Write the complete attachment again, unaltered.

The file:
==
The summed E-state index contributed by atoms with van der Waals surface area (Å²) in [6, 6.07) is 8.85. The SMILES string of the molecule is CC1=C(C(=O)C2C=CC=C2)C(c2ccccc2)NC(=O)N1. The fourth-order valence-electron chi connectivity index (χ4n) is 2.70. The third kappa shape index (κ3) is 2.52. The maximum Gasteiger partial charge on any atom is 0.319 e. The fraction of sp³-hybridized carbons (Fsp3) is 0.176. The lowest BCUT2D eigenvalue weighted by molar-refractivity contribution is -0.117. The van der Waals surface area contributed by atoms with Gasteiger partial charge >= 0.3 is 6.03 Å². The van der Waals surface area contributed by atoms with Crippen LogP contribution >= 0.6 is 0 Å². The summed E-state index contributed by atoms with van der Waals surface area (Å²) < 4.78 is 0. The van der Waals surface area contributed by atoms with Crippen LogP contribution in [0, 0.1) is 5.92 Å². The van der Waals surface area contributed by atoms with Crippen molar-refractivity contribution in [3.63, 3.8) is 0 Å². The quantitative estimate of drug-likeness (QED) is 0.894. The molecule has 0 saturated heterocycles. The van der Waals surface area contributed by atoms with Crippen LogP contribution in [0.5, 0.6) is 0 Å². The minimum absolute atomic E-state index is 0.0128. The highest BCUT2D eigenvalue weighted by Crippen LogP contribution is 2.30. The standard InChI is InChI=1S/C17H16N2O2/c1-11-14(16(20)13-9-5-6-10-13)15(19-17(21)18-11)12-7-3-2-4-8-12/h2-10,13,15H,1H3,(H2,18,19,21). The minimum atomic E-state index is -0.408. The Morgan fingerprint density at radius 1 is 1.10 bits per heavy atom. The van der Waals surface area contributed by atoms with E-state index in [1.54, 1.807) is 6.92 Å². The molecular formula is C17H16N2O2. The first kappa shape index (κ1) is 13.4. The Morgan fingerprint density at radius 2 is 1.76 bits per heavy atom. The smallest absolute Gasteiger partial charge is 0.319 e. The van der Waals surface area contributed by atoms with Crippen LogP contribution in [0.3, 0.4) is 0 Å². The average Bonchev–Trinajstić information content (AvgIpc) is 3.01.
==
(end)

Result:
The summed E-state index contributed by atoms with van der Waals surface area (Å²) in [6, 6.07) is 8.85. The SMILES string of the molecule is CC1=C(C(=O)C2C=CC=C2)C(c2ccccc2)NC(=O)N1. The fourth-order valence-electron chi connectivity index (χ4n) is 2.70. The third kappa shape index (κ3) is 2.52. The maximum Gasteiger partial charge on any atom is 0.319 e. The fraction of sp³-hybridized carbons (Fsp3) is 0.176. The lowest BCUT2D eigenvalue weighted by molar-refractivity contribution is -0.117. The van der Waals surface area contributed by atoms with Gasteiger partial charge >= 0.3 is 6.03 Å². The van der Waals surface area contributed by atoms with Crippen LogP contribution >= 0.6 is 0 Å². The summed E-state index contributed by atoms with van der Waals surface area (Å²) < 4.78 is 0. The van der Waals surface area contributed by atoms with Crippen LogP contribution in [0, 0.1) is 5.92 Å². The van der Waals surface area contributed by atoms with Crippen molar-refractivity contribution in [3.63, 3.8) is 0 Å². The quantitative estimate of drug-likeness (QED) is 0.894. The molecule has 0 saturated heterocycles. The van der Waals surface area contributed by atoms with Crippen LogP contribution in [0.5, 0.6) is 0 Å². The minimum absolute atomic E-state index is 0.0128. The highest BCUT2D eigenvalue weighted by Crippen LogP contribution is 2.30. The standard InChI is InChI=1S/C17H16N2O2/c1-11-14(16(20)13-9-5-6-10-13)15(19-17(21)18-11)12-7-3-2-4-8-12/h2-10,13,15H,1H3,(H2,18,19,21). The minimum atomic E-state index is -0.408. The Morgan fingerprint density at radius 1 is 1.10 bits per heavy atom. The van der Waals surface area contributed by atoms with E-state index in [1.54, 1.807) is 6.92 Å². The molecular formula is C17H16N2O2. The first kappa shape index (κ1) is 13.4. The Morgan fingerprint density at radius 2 is 1.76 bits per heavy atom. The smallest absolute Gasteiger partial charge is 0.319 e. The van der Waals surface area contributed by atoms with Crippen LogP contribution in [0.3, 0.4) is 0 Å². The average Bonchev–Trinajstić information content (AvgIpc) is 3.01.